60 groups urge Senate Democrats to reform filibuster for voting rights
Dozens of outside groups are urging Senate Democrats to reform the filibuster in order to pass voting rights legislation, as the caucus nears a decision point on potential rules changes.
Sixty organizations sent a letter, which was exclusively obtained by The Hill ahead of its release, to Senate Democrats on Monday, arguing that a December debt ceiling fight showed how the 60-vote legislative filibuster could be circumvented.
“Just as we needed to extend the debt limit to avoid economic calamity, we need to pass federal democracy and voting legislation to safeguard our democracy,” the groups wrote in the letter, which was spearheaded by pro-reform group Fix Our Senate.
“And just as you had earlier been prepared to recognize that the U.S. economy is more important than the filibuster, we urge you to make a similar assessment when it comes to our democracy and our right to vote,” they added.
An October fight over the debt ceiling put new pressure on Senate Democrats to potentially nix the filibuster for raising the nation’s borrowing limit. Republicans — in part driven by an effort to relieve pressure on Democratic Sens. Joe Manchin (W.Va.) and Kyrsten Sinema (Ariz.), who both support the 60-vote threshold — agreed to a short-term extension.
In December, Senate GOP Leader Mitch McConnell (Ky.) and Majority Leader Charles Schumer (D-N.Y.) struck a deal to set up a one-time exemption to the 60-vote legislative filibuster. Though the bill that set up the workaround and prevented Medicare cuts still needed 60 votes to clear the Senate, the bill to increase the debt ceiling into 2023 was able to pass the Senate by a simple majority.
The coalition of progressive groups added in their letter on Monday that while McConnell supported a one-time loophole around the legislative filibuster for raising the debt ceiling, Republicans “remain committed to abusing the filibuster to obstruct democracy legislation, such as electoral college reforms, and voting rights legislation, such as the John Lewis Voting Rights Advancement Act and the Freedom to Vote Act.”
The letter comes as Schumer is expected to bring up voting rights legislation this month and, if it’s blocked by Republicans, trigger a vote on changing the legislative filibuster, which requires 60 votes for most legislation to pass the Senate.
Democrats view voting rights as a top priority as GOP-led states debate new restrictions, and want to pass a bill before the midterms get underway. But legislation is unlikely to get enough support from Senate Republicans, who view the legislation as an overreach by the federal government, to break the filibuster.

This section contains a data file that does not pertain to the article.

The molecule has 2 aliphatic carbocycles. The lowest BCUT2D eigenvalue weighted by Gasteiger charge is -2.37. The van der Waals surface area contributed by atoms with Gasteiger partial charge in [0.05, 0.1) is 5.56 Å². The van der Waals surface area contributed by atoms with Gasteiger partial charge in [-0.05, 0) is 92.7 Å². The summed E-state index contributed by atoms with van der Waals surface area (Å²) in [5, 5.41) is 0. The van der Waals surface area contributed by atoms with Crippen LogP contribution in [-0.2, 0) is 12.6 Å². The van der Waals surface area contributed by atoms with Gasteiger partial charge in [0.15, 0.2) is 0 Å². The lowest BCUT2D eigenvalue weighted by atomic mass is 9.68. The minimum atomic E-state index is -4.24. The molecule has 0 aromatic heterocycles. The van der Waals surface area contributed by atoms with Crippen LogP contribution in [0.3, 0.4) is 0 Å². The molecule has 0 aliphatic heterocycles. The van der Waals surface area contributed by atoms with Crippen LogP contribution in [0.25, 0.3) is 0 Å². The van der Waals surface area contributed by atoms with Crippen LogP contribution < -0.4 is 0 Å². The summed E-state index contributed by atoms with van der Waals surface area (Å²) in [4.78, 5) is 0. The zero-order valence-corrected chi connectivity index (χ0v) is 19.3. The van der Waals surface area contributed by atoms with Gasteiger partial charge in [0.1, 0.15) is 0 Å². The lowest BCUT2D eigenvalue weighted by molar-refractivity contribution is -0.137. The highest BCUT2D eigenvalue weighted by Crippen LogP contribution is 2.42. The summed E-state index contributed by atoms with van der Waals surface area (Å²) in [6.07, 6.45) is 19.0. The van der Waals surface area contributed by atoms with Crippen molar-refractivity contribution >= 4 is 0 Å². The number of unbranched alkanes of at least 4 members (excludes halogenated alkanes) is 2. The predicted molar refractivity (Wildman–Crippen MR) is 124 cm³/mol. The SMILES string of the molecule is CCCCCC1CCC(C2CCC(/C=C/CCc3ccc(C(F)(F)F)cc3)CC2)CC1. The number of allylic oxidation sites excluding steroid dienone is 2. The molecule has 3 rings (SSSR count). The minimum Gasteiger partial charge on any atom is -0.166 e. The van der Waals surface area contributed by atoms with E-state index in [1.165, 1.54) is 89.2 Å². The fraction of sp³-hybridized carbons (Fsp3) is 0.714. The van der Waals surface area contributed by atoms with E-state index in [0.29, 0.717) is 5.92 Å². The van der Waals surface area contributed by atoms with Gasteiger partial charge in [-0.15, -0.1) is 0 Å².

“If Senate Republicans continue to abuse the filibuster and prevent the body from considering this bill, the Senate will then consider changes to any rules which prevent us from debating and reaching final conclusion on important legislation,” Schumer wrote in a letter to Senate Democrats last month.
“I believe our constituents deserve to know which Senators choose to hide behind ill-conceived and abused rules and which Senators prefer to restore Senate floor procedures to better align with the Founders’ intentions. … Members will be given the chance to debate on the Senate floor and cast a vote so that their choice on this matter is clear and available for everyone to see,” he added.
Democrats would need total unity from all 50 of their caucus members in order to change the Senate’s rules on their own.
Neither Manchin nor Sinema have signed onto potential changes. A spokesperson for Sinema reiterated last month that she supports the 60-vote hurdle and was wary of the idea of a carve-out that would nix the filibuster for voting rights but keep it intact on other issues.
Schumer tapped a group of Senate Democrats to brainstorm potential changes to the Senate’s rules.
That group has floated a range of options. One idea would be to get rid of the 60-vote hurdle needed to start debate on a bill and come to an agreement on guaranteed amendment votes, but still leave the 60-vote threshold needed to end debate in place. That would make it easier for Democrats to debate bills on the floor, but still require 60 votes to ultimately get them to a final vote.
Other ideas being discussed by Democrats include a talking filibuster in which opponents could delay a bill for as long as they could hold the floor but then a bill would ultimately pass by a simple majority; a carve-out from the 60-vote requirement for voting rights legislation, or changing the threshold from needing 60 “yes” votes to advance a bill and break a filibuster to requiring 41 “no” votes to sustain one.
The Hill has removed its comment section, as there are many other forums for readers to participate in the conversation. We invite you to join the discussion on Facebook and Twitter.